hide Matching Documents

The documents where this entity occurs most often are shown below. Click on a document to open it.

Document Max. Freq Min. Freq
Harper's Encyclopedia of United States History (ed. Benson Lossing) 38 0 Browse Search
Brigadier-General Ellison Capers, Confederate Military History, a library of Confederate States Military History: Volume 5, South Carolina (ed. Clement Anselm Evans) 6 0 Browse Search
Thomas Wentworth Higginson, Henry Walcott Boynton, Reader's History of American Literature 4 0 Browse Search
Thomas Wentworth Higginson, John Greenleaf Whittier 4 0 Browse Search
Rebellion Record: a Diary of American Events: Documents and Narratives, Volume 1. (ed. Frank Moore) 4 0 Browse Search
Wendell Phillips, Theodore C. Pease, Speeches, Lectures and Letters of Wendell Phillips: Volume 1 2 0 Browse Search
The Daily Dispatch: March 8, 1861., [Electronic resource] 2 0 Browse Search
Cambridge History of American Literature: volume 2 (ed. Trent, William Peterfield, 1862-1939., Erskine, John, 1879-1951., Sherman, Stuart Pratt, 1881-1926., Van Doren, Carl, 1885-1950.) 2 0 Browse Search
Bliss Perry, The American spirit in lierature: a chronicle of great interpreters 2 0 Browse Search
James Parton, Horace Greeley, T. W. Higginson, J. S. C. Abbott, E. M. Hoppin, William Winter, Theodore Tilton, Fanny Fern, Grace Greenwood, Mrs. E. C. Stanton, Women of the age; being natives of the lives and deeds of the most prominent women of the present gentlemen 2 0 Browse Search
View all matching documents...

Browsing named entities in Thomas Wentworth Higginson, John Greenleaf Whittier. You can also browse the collection for Huguenot (Georgia, United States) or search for Huguenot (Georgia, United States) in all documents.

Your search returned 2 results in 2 document sections:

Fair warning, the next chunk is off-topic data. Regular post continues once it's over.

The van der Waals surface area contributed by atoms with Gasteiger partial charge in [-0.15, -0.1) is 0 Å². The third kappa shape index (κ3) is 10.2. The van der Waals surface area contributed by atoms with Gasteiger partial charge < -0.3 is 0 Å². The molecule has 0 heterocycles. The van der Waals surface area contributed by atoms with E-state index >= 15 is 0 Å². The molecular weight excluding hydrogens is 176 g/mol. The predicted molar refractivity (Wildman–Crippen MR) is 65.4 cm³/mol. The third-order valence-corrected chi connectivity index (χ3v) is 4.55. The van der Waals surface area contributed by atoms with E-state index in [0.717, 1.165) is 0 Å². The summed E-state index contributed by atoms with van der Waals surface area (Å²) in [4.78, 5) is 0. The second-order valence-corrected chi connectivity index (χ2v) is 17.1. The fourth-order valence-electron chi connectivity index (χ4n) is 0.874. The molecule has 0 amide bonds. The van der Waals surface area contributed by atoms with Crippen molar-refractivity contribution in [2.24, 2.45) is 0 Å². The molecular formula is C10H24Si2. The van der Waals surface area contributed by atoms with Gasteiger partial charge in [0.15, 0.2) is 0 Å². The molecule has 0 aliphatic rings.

Thomas Wentworth Higginson, John Greenleaf Whittier, Chapter 1: childhood (search)
ess with William Penn or to ride through the howling mobs with Barclay of Ury? The Quaker tradition, after all, had a Brahminism of its own which Beacon Street in Boston could not rear or Harvard College teach. To this special privilege John Greenleaf Whittier was born in Haverhill, Mass., on Dec. 17, 1807. The founder of the name and family of Whittier in this country, Thomas Whittier, was one of that type of ancestors to which every true American looks back with pride, if he can. Of Huguenot descent, but English training, he sailed from Southampton in 1638, and settled in what was then Salisbury, but is now Amesbury, on Powow River — the poet's swift Powow --a tributary of the Merrimac. He was then eighteen, and was a youth weighing three hundred pounds and of corresponding muscular strength. Later, he removed to Haverhill, about ten miles away, and built a log house near what is now called the Whittier homestead. Here he dwelt with his wife, a distant kinswoman, whose maide
Thomas Wentworth Higginson, John Greenleaf Whittier, Chapter 7: Whittier as a social reformer (search)
al Society his intention to prepare a full and exhaustive history of the relation of Puritan and Quaker in the seventeenth century, but there seems no evidence that he followed up this project. There was undoubtedly in Whittier, amid all his quietness of life, that impulsiveness which revealed itself in his brilliant eye and subdued decision of manner. A good deal has been said, as Mr. Robert S. Rantoul has admirably pointed out, about Mr. Whittier's fighting blood; whether it came from Huguenot or Norman veins, or from his Indian-fighting ancestors who deserted the meeting trail and camp. He had a good deal of the natural man left under his brown homespun, waistcoat, and straight collar. He had the reticence and presence of an Arab chief, with the eye of an eagle. Among all Howells's characters in fiction, the one who most caught Whittier's fancy was that indomitable old German, Linden, in the Hazard of New Fortunes, whom he characterised, in writing to Mrs. Fields, as that sai